AI, Bots, and Canvases, Part II: Cortana to rule the world

Back in 2014 I posited that Cortana would be the intelligent, voice-engaged UI for our increasingly mobile experiences. As a mediator between our "will" and our apps, I thought that she would effectively make apps "invisible" as she became the ambient user interface of our mobile computing lifestyles.

As Microsoft continues to evolve Cortana toward the vision the company sees for its AI digital assistant, I've seen that my 2014 analysis was not entirely correct. Nor was it entirely wrong.

I did not foresee bots. Nor did I identify human language as the next user interface as Satya Nadella, Microsoft's CEO, did this year. My analysis identified Cortana (at least for Microsoft's ecosystem) as the next personal computing UI, not human language.

Still, in 2014 I was two years early with my claim that Cortana would be the next big thing. It wasn't until Build 2016 that Satya Nadella laid out the ambitious details of Microsoft's strategy to enhance Cortana's abilities through extensibility, making her a potential meta-app to a host of intelligent apps, or bots. He made it known that this cross-platform AI was being positioned as a platform for the next stage in the evolution of the personal computing user interface.

Cortana may emerge as "The Next Big Thing" in the age of AI and bots.

Through this vision, we may see Cortana emerge as The Next Big Thing, among the industry's seeming acknowledgment that AI and bots are "The Next Big Thing." As a platform company, Microsoft's approach to Conversations as a Platform certainly plays to its strengths.

I want to give a better picture of how Microsoft is one of the leaders heralding us into the new world in which we may soon find ourselves interacting. A world where bots and AI digital assistants may very well be a part of the verbal conversations and text-based dialogues we engage in daily.

Beginning the conversation

By approaching the personal computing user interaction from the position of conversations as a platform, Microsoft has positioned itself advantageously for the shift to AI and bots. As one of its core strengths, Microsoft is the provider of a host of cross-platform apps and services, including conversation tools such as Skype and Cortana. Additionally, with the Bot Framework, Redmond has extended upon the tools it offers to developers that make Microsoft's ecosystem a platform for app development. Windows is indeed a devbox.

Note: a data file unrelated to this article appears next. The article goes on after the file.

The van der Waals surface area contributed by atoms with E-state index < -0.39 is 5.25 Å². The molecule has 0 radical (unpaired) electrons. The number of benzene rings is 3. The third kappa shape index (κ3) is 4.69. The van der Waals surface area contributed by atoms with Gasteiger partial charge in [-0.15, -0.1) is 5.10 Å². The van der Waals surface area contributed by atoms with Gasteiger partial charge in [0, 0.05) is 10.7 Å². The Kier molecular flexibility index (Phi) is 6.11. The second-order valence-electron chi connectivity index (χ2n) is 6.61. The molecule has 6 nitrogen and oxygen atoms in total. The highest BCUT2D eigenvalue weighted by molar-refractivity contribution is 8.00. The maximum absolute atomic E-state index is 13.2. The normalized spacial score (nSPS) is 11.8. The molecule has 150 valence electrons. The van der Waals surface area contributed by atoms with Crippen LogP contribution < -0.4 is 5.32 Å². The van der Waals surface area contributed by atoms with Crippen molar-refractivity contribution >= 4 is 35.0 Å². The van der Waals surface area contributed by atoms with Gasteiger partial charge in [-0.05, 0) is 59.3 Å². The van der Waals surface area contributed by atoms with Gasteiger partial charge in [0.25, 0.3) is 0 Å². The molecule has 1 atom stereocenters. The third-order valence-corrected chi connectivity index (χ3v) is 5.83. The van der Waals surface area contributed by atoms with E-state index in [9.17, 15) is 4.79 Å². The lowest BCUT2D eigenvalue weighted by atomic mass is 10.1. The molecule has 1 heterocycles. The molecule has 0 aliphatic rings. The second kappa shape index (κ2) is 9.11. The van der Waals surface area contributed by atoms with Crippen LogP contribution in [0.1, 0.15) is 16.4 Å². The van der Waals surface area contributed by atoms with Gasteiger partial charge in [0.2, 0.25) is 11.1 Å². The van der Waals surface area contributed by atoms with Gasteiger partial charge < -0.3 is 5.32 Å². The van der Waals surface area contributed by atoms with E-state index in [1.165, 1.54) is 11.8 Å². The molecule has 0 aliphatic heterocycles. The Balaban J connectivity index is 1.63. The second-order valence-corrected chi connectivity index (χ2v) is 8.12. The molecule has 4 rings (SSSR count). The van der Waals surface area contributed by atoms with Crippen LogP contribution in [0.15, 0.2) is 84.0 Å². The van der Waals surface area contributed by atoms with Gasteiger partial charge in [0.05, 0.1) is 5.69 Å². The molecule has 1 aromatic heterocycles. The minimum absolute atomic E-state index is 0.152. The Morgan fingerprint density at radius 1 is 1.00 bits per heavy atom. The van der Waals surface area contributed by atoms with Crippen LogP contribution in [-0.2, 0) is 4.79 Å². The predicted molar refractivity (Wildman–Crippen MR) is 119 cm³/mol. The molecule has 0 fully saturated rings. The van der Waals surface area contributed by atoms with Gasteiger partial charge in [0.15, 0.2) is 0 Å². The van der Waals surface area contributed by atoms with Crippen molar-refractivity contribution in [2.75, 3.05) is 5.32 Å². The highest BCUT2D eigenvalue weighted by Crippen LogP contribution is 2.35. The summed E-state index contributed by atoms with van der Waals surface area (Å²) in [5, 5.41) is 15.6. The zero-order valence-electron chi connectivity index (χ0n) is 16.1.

Conversations as a Platform and the Bot Framework strategy are a comprehensive approach.

Moreover, Microsoft's Bot Framework provides the development tools that allow developers to target a range of first- and third-party Conversation Canvases. This broad AI and bot strategy gives Microsoft a comprehensive solution and a potential preemptive position of authority in relation to the possible industry adoption of bots.

Furthermore, Redmond's addition of a bot "storefront" or registry to complement its bot development platform provides a central repository for anyone to find bots in these very early stages of this transition.

Building the foundation

Microsoft is, of course, leading this charge with its own Conversation Canvases, while also providing a platform for third-party canvases such as Line, Slack and others. As an agent in Microsoft's Conversation Canvas strategy developers will be able to use Microsoft's Bot Framework to build bots (or experts/intelligent apps) that will communicate proactively with Cortana. As a meta-app that knows the user across contexts, Cortana will be able to mediate a dialogue between the user and bots to accomplish a task which would typically require user initiation, execution and completion.

In this forward-looking scenario the inefficient "warehouse of apps" model that is popular today is replaced in large part with bots as apps and AI digital assistants as meta-apps. Marcus Ash, Group Program Manager for Cortana for Windows demonstrates this at Build 2016 in the video below:

This scenario is Microsoft's vision. It is not a new vision. Despite all of the fanfare, headlines and the rush of companies that seem to be flocking to AI, we are simply seeing the fruits of years of labor and planning. Technology has only recently reached the point where the beginning of this transition to a world infused with AI and proactive bots is possible.

Microsoft: We weren't t late we were way too early

Despite the concert of raised voices throughout the industry hailing the merits and potential of the UI's evolution, AI and the transition of apps to bots, our voices are merely joining a cacophony of voices echoing from the past. Microsoft has invested many years and millions of dollars in research and development into AI, natural language processing and machine learning. Don't let Cortana's 2014 arrival to Window Phone — three years after Siri and two years after Google Now — fool you. Microsoft's been at this game for a long time. Before there was Cortana, there was Bob.

Microsoft Bob was an assistant that was before his time.